By the same token, Jews who repudiate the idea that God chose them from among all the peoples cannot at length avoid the path indicated by Kuh. Self-hatred is a central leitmotif of secular Jewish culture, as Joseph Rosen observed a September 2001 essay for the Montreal webzine Shtetl:
Jewish self-hatred was first popularized by Woody Allen, whose neurotic self-criticism came to define American-Jewish urbanity in the ’70s and ’80s. . . . By the 1990s, Jewish comedy became even more popular with Seinfeld—where Larry David’s self-loathing was hidden in the generic ethnicity of George Costanza. As Larry David quips, after being accosted for whistling Wagner: “I may hate myself, but it has nothing to do with being Jewish.” The suburban success of Seinfeld marks the moment when Jewish self-hatred was transformed into generic American entertainment. Everybody loves self-hatred.
The comedy of self-hatred, though, accomplishes just what Kuh predicted: the destruction of the Jewish family, the Jewish people in microcosm. Kuh’s “future of freely chosen relationships” is the incessant theme of Woody Allen’s cinema and Philip Roth’s fiction. They have proven Tolstoy wrong: All their unhappy families are unhappy in the same way. And note that while American exceptionalism differs radically from the German pretense to chosenness of the 19th and early 20th centuries, many secular Jews find it more congenial than the Election of Israel, preferring what Lincoln called the “almost chosenness” of America.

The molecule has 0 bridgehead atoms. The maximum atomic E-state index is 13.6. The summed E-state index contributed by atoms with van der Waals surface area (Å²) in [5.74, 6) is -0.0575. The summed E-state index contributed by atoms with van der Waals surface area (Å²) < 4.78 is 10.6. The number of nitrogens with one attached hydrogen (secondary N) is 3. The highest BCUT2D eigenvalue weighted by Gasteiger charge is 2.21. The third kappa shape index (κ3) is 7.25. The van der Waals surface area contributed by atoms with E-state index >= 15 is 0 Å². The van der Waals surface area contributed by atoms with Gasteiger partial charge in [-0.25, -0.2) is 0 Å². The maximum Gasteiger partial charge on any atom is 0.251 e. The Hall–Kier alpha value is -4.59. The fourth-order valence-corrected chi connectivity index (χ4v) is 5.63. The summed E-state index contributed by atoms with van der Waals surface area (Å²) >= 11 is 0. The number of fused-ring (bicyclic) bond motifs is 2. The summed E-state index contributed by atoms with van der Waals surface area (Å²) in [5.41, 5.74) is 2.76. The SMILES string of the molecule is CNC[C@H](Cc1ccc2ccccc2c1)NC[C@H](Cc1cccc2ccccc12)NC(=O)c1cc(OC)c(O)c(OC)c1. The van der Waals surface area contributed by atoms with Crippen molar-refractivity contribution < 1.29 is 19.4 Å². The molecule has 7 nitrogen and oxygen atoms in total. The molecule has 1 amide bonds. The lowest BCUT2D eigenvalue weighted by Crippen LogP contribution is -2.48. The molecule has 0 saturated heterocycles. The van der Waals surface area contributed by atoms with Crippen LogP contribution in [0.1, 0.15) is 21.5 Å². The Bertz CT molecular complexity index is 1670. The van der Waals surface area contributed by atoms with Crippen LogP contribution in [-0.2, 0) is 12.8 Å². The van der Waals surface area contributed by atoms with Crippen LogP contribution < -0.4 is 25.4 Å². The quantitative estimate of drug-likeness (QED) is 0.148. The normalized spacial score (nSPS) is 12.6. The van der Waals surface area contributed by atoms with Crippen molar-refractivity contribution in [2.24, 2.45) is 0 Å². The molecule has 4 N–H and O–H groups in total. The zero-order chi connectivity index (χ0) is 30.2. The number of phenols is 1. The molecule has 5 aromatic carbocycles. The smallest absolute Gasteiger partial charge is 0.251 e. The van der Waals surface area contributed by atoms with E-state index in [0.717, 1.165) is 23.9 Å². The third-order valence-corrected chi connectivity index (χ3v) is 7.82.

Self-hating Jews eventually will cease to be Jews at all. Repudiating the Election of Israel was, after all, the founding premise of Reform Judaism in the early 19th century. It seems to have passed its expiration date. Liberal Jewish denominations are losing members at an alarming rate. A Reform rabbi, Lance Sussman, wrote last year in Jewish Review of Books that “the Reform movement has probably contracted by a full third in the last ten years.” The shrinkage in Conservative Judaism is nearly comparable. By contrast and as a result, almost three quarters of all Jewish children in New York City come from Orthodox families, according to the United Jewish Appeal-Federation’s 2012 demographic survey. As Kuh foresaw, Jews who abhor the “patriarchal silk cap” of traditional Judaism will reject the Jewish family: Secular Jews have the lowest fertility rate of any definable segment of the American population, at barely one child per female, lower than that of any European ethnicity with the possible exception of the Hungarians.
That may explain why observant Jews and orthodox Christians in America find more in common with each other than with the “progressive” wings of their own faiths. Jews cannot accept Jesus of Nazareth’s messianic claims any more than Christians can accept the Jews’ refusal to recognize the man they believe to be the Messiah foretold by the prophets. But they recognize in each other a commitment to a radical truth, even if the truths they acknowledge are mutually incompatible.
By depicting Jewish self-hatred as the evil twin of the Election of Israel, Paul Reitter has done a service, however unintentional, to people of faith. Jews cannot repudiate their election and the responsibilities that entails without coming to despise their Jewishness. It is embarrassing to hear this truth from the likes of Professor Reitter, but it is better than not to hear it at all.